San Antonio Missions
Spanish conquistador's came to Texas in the 17th century in search of wealth and treasures in the new 'kingdom.'
In 1690, another group of Spaniards, the Franciscan friars, journeyed to the new frontier and founded some of
the earliest of 38 missions established in Texas. San Antonio was the site of five of these classic church
communities that brought Christianity to the Native Americans of the Southwest.
Each mission consisted of the church, a granary, Indian quarters, textile shops, a blacksmith and tannery, irrigated
farmlands and a ranch. Some also had a mill, fruit orchards, grape arbors and other economic advantages necessary
for survival on the northern frontier.
Except for the Alamo, all of the missions are active parish churches and are included in the San Antonio
Missions National Historical Park. San Antonio is one of the few urban areas in the United States that has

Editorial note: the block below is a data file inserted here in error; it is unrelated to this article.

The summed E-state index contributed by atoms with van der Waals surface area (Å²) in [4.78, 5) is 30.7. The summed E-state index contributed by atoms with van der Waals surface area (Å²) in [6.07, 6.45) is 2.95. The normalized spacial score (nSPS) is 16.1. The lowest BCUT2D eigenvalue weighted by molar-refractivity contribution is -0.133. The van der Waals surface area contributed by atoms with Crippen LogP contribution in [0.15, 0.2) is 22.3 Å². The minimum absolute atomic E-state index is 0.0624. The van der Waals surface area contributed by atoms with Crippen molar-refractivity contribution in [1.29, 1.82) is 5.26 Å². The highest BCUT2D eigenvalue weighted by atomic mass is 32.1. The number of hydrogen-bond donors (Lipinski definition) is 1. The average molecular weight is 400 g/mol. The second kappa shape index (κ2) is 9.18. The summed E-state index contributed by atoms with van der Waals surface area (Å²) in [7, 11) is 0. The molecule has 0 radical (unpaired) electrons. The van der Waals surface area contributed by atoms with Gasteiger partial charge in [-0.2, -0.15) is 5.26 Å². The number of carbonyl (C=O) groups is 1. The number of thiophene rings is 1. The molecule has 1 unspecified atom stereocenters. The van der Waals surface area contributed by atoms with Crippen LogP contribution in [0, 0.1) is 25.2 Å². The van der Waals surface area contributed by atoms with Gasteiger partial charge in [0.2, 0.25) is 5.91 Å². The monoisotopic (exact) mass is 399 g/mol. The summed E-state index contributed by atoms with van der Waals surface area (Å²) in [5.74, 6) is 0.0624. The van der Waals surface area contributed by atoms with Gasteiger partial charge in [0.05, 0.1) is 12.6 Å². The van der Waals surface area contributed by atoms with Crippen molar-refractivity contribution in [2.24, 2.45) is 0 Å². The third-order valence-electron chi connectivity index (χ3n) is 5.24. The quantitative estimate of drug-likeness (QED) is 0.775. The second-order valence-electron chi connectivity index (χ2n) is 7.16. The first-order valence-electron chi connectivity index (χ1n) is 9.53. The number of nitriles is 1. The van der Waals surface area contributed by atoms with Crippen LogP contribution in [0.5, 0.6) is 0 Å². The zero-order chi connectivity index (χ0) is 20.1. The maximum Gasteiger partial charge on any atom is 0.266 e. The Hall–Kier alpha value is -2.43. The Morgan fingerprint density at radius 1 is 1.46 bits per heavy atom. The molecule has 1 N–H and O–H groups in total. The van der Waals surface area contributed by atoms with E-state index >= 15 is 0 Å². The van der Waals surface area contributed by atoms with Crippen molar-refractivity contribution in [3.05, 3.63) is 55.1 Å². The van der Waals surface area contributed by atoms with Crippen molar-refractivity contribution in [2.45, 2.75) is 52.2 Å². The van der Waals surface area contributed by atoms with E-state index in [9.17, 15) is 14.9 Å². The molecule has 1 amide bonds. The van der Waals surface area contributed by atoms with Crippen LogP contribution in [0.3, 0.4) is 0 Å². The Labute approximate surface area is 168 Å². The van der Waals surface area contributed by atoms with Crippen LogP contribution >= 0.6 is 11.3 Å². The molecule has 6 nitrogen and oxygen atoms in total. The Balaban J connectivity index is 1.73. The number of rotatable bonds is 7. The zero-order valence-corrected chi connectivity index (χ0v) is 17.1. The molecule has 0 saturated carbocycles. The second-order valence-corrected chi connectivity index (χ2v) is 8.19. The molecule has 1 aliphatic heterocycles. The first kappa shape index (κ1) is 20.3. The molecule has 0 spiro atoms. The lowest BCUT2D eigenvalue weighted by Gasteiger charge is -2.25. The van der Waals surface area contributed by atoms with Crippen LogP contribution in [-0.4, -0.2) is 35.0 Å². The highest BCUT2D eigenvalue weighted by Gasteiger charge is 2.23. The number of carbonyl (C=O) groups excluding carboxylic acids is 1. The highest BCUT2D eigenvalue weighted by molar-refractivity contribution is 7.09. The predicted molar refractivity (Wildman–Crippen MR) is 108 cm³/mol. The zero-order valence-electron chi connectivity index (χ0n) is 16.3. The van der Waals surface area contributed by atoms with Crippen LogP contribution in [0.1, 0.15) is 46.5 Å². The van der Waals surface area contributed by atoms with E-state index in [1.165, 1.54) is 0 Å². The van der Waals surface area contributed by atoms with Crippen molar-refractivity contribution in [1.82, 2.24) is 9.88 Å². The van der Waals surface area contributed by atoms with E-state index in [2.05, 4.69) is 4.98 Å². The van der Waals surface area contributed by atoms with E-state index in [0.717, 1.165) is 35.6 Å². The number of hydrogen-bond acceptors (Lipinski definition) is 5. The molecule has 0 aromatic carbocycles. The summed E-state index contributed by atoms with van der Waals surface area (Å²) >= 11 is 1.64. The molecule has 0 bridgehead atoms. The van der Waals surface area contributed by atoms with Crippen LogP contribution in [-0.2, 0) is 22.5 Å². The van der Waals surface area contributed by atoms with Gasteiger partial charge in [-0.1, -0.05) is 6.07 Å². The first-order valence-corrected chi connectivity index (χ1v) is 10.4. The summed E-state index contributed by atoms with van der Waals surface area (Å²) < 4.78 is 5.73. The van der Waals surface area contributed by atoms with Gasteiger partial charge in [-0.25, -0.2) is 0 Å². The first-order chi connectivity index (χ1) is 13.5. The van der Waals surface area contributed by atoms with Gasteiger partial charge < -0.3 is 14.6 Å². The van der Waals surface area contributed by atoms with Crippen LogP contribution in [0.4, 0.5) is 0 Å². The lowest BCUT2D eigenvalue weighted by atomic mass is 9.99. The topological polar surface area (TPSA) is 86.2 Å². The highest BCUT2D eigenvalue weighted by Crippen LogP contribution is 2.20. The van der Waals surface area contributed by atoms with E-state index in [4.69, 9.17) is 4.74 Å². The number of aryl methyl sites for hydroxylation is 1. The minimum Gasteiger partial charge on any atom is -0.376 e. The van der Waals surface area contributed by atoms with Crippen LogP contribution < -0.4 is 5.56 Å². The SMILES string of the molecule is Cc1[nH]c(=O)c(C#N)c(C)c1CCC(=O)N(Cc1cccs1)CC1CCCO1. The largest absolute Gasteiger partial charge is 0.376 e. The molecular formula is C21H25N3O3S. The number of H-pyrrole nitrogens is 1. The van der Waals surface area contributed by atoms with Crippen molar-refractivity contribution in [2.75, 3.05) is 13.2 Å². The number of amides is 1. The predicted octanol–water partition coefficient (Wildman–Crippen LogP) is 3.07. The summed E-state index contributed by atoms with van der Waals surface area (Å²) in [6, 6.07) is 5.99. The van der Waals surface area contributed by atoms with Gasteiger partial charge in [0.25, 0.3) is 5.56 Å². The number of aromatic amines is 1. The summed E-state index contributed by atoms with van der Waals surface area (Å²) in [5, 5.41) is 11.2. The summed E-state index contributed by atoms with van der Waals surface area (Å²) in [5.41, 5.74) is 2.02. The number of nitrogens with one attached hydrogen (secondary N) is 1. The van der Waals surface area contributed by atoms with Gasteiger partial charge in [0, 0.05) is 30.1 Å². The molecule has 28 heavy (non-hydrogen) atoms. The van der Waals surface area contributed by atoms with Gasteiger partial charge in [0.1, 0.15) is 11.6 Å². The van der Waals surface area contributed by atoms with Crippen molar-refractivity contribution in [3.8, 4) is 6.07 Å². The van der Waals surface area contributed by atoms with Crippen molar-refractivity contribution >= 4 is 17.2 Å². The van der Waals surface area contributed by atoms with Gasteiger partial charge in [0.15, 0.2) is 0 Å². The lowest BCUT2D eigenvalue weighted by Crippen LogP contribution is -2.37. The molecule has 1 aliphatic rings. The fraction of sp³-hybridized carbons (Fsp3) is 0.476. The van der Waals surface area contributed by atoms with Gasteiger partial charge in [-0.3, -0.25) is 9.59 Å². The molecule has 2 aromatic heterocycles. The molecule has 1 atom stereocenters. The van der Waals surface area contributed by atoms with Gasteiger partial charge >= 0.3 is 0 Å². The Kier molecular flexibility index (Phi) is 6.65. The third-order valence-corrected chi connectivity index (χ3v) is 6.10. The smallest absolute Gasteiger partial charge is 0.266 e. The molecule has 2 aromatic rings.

a national park included within its city limits. While all of the sites are representative of the Spanish
colonization effort in North America, the National Park Service has assigned interpretive themes to each of the
four missions contained in the park. Park interpreters emphasize one or more aspects of the missionization process at each site.
An excellent way to start your visit to the missions is to stop at the $9.5 million visitor center located at
6701 San Jose Drive, adjacent to Mission San Jose. Interactive displays and a state-of-the-art theater showing an
award-winning film provide background on the mission era in San Antonio.
In addition, work is continuing on the $17.7 million Mission Trails Project. A joint effort of the City of San
Antonio, Bexar County, San Antonio River Authority, San Antonio Water System, Texas Department of Transportation
and National Park Service, the project will link all four missions to the Alamo with a 10-mile bike/hike trail system.
A scenic 'wet' route will have a close association with the San Antonio River, while an all-weather 'dry' route will
provide alternate access to the missions. Also featuring improved way finding and signage, the Mission
Trails Project is being built in five phases with completion scheduled for 2004.
The Alamo Entrance